The presence of minimal advertising on the site in the form of banners for the Microsoft products used to run the site does not alter this analysis. Where a company's business involves luring large numbers of viewers in order to profit from higher advertising fees based on larger Web traffic, advertising might substitute for doing other business over the Web. GTE New Media Servs. Inc. v. Ameritech Corp., 21 F. Supp.2d 27, 38 (D.D.C. 1998) (finding jurisdiction over companies that ran yellow-pages listings on their Web sites and hosted related hotel-reservation transactions), remanded for further relevant discovery, GTE v. Bellsouth, 199 F.3d 1343.
Fourth Circuit cases on minimum contacts support the view that the Web site of American Infometrics does not create jurisdiction in Maryland. A company's sales activities focusing "generally on customers located throughout the United States and Canada without focusing on and targeting" the forum state do not yield personal jurisdiction. ESAB Group, Inc. v. Centricut, Inc., 126 F.3d 617, 625 (4th Cir. 1997); see also Stover, 84 F.3d 132 (ruling that a telephone hire of a Maryland company does not subject the hirer to jurisdiction in Maryland). Nor should a Web presence that permits no more than basic inquiries from Maryland customers, that has never yielded an actual inquiry from a Maryland customer, and that does not target Maryland in any way. As there is to date "no District Court of Cyberspace," Designs88, 2000 WL 252972 at *4, a contrary ruling would subject defendant to jurisdiction in every state in the country. See Atlantech Distribution, 30 F. Supp.2d at 537.
Where the plaintiff's showing of minimum contacts is low, as here, courts "may evaluate "the burden on the defendant", "the forum state's interest in adjudicating the dispute", "the plaintiff's interest in obtaining convenient and effective relief", "the interstate judicial system's interest in obtaining the most efficient resolution of controversies", and the "shared interest of the several States in furthering fundamental substantive social policies." Pittsburgh Terminal Corp. v. Md. Alleghany Corp., 831 F.2d 522, 529 (4th Cir. 1987) (citations omitted); see also Burger King, 471 U.S. at 476-77. These factors may "establish the reasonableness of jurisdiction upon a lesser showing of minimum contacts than would otherwise be required." 831 F.2d at 529. In the case at bar, the burden on the defendant at least balances the plaintiff's interest in convenience, and the availability of jurisdiction anywhere in the country, over anyone with a Web site that accepts a rudimentary form inquiry, hardly promotes the most efficient resolution of controversies. These other constitutional factors do not prop up the plaintiff's weak showing of minimum contacts.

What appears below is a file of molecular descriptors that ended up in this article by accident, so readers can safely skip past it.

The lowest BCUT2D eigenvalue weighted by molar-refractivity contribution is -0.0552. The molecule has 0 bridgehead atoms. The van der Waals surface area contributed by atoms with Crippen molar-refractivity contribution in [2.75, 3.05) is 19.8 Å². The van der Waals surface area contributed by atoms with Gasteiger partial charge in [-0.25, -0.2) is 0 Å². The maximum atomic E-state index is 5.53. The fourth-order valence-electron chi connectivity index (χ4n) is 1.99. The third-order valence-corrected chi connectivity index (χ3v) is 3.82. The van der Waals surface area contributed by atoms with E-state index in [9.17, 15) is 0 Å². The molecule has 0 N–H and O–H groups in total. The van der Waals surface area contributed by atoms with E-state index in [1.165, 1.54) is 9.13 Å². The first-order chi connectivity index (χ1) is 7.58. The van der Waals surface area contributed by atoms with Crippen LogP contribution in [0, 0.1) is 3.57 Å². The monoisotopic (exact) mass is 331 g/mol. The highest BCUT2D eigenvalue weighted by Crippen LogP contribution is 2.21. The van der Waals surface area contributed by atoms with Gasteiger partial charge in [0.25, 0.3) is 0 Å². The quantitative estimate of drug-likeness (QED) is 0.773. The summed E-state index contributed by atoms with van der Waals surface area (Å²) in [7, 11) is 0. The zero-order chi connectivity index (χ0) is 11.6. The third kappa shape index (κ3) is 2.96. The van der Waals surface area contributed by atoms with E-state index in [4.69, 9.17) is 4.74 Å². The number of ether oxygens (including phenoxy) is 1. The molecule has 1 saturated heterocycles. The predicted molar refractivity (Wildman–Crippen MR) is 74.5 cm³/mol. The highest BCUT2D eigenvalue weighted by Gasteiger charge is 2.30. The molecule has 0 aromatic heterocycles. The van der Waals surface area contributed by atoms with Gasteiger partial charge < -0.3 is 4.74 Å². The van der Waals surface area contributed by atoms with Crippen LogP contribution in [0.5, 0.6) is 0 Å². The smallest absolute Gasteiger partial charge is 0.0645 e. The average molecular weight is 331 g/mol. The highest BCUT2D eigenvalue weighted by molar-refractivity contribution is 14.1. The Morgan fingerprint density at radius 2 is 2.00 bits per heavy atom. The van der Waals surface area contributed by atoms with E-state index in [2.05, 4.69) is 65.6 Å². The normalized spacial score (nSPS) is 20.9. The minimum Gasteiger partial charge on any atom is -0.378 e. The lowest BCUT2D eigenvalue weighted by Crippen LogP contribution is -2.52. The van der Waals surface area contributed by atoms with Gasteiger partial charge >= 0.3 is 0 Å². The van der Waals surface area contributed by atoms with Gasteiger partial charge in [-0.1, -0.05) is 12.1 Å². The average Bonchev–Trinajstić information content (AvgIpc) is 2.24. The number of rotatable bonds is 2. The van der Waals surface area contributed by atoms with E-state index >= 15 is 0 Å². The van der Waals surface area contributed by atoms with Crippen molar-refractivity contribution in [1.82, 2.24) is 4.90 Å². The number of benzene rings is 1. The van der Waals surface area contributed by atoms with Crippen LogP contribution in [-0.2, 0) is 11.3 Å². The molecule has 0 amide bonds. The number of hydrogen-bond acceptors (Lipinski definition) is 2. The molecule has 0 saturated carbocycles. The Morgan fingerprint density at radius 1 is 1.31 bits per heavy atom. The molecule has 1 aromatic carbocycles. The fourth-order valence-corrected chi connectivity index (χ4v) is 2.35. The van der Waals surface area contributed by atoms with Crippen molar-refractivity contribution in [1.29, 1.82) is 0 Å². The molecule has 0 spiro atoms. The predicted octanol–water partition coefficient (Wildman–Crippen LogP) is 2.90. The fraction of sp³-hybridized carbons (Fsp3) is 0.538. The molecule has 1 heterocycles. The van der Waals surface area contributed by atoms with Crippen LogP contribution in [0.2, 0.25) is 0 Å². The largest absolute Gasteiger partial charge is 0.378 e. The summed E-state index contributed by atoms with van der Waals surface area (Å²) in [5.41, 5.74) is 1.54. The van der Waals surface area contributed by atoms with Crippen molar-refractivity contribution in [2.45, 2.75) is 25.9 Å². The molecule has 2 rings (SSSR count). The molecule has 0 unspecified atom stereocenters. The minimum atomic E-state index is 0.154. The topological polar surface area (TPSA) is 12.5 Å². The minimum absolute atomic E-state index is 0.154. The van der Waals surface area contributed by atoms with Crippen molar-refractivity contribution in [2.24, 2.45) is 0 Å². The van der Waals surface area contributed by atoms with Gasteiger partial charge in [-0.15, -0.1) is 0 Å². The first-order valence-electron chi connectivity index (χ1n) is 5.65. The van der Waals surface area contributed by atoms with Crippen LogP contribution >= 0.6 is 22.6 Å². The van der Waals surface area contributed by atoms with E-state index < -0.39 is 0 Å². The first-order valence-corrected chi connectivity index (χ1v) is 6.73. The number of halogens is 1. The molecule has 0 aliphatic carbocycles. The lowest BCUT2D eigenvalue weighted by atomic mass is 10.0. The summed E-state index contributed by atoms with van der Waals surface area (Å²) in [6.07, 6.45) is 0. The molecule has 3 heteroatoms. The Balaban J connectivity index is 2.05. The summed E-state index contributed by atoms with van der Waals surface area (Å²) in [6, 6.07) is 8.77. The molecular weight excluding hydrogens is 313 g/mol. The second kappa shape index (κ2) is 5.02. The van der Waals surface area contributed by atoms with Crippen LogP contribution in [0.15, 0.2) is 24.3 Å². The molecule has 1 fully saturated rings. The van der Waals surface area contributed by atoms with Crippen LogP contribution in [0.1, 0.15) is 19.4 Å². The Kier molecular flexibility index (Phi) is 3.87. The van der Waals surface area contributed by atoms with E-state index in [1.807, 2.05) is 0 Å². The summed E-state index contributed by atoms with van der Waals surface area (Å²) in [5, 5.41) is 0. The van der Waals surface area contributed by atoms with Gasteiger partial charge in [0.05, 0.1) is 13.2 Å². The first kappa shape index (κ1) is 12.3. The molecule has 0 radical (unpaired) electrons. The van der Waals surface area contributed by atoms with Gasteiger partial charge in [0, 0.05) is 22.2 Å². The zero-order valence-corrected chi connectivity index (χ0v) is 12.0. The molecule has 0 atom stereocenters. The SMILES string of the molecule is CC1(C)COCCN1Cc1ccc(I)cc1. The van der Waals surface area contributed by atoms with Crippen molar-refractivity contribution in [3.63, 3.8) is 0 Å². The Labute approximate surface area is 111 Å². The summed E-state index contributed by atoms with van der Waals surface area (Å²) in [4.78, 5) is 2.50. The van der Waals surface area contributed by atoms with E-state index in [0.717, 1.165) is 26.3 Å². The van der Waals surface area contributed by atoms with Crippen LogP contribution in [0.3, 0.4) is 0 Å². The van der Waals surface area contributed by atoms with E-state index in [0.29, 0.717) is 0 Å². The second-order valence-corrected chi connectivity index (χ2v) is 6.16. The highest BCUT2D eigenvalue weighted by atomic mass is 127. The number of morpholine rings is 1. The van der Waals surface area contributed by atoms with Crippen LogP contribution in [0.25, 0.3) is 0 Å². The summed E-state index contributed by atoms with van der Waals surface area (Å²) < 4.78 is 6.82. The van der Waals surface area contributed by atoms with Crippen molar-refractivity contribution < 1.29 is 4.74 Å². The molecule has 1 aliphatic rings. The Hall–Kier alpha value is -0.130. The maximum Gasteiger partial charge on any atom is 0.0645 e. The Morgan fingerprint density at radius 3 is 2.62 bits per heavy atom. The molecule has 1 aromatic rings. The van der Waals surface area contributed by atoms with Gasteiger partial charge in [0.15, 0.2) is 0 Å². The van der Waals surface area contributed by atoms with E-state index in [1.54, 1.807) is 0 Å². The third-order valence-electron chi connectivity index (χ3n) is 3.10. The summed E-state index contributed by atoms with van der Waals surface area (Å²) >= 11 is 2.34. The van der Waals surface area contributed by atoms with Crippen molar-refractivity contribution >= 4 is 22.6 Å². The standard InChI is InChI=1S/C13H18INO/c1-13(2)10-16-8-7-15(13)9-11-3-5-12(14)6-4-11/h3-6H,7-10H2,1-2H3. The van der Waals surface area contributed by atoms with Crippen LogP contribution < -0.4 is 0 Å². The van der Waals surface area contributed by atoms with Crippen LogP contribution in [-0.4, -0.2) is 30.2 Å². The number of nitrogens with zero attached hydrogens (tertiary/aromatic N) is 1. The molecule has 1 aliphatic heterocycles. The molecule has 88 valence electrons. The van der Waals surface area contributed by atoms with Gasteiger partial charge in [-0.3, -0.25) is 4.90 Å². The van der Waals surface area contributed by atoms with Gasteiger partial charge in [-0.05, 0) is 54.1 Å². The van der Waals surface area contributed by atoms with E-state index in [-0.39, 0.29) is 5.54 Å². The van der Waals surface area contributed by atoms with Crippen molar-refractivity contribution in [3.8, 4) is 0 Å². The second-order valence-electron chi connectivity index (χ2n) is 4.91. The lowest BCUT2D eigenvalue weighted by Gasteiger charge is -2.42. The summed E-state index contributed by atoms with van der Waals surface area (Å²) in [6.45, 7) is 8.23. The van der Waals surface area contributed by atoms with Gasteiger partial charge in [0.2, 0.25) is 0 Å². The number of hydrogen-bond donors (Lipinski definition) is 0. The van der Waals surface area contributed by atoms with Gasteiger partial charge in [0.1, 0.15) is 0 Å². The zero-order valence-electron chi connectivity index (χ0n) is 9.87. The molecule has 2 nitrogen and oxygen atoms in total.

Separately, American Information Corporation argues that American Infometrics causes harm in Maryland, confusion as to the mark AINET, and that Maryland courts accordingly have jurisdiction over defendant. Arguably, if American Information Corporation's Maryland customers think of "AINET" as related to the plaintiff, and are confused when the Web address "ainet.com" does not lead them to plaintiff, harm arising from American Infometrics's use of "AINET" and "ainet.com" occurs in Maryland. See Indianapolis Colts, Inc. v. Metropolitan Baltimore Football Club Ltd. P'ship, 34 F.3d 410, 411-12 (7th Cir. 1994) (Posner, J.). American Information Corporation states that it has customers in Maryland, as well as throughout the United States and the world.
However, nothing on the record suggests that Maryland is a particular focal point for the harm American Information Corporation says it suffers from the challenged conduct. Cf. Remick v. Manfredy, 238 F.3d 248, 258 (3d Cir. 2001) (noting that in Calder, "the [allegedly defamatory] story had its greatest impact" in the forum state, where the plaintiff and subject of the story lived"); Colts, 34 F.3d at 412 (noting that "the bulk of the Indianapolis Colts' most loyal fans are, no doubt, Hoosiers, so that the largest concentration of consumers likely to be confused . . . is in Indiana). Even if the record showed that plaintiff's harm occurred mainly in Maryland, jurisdiction would be problematic. If mere use of a protected mark on a Web site can create jurisdiction, where the Web site itself would not otherwise constitute minimum contacts, "every complaint arising out of alleged trademark infringement on the Internet would automatically result in personal jurisdiction wherever the plaintiff's principal place of business is located." 130 F.3d at 420. Such a rule significantly expands upon "traditional notions of what qualifies as purposeful activity invoking the benefits and protections of the forum state." Id. (distinguishing Calder from corporate trademark-infringement cases).
Certainly there would be no confusion in Baltimore, where "the Colts" connotes honor, loyalty, and courage, while "the Indianapolis Colts" evokes memories of a different sort. But the fury of Colts fans has abated with the rebirth of the Colts' spirit. Were it not for the infamy of the midnight move, the mighty Ravens would never have reigned.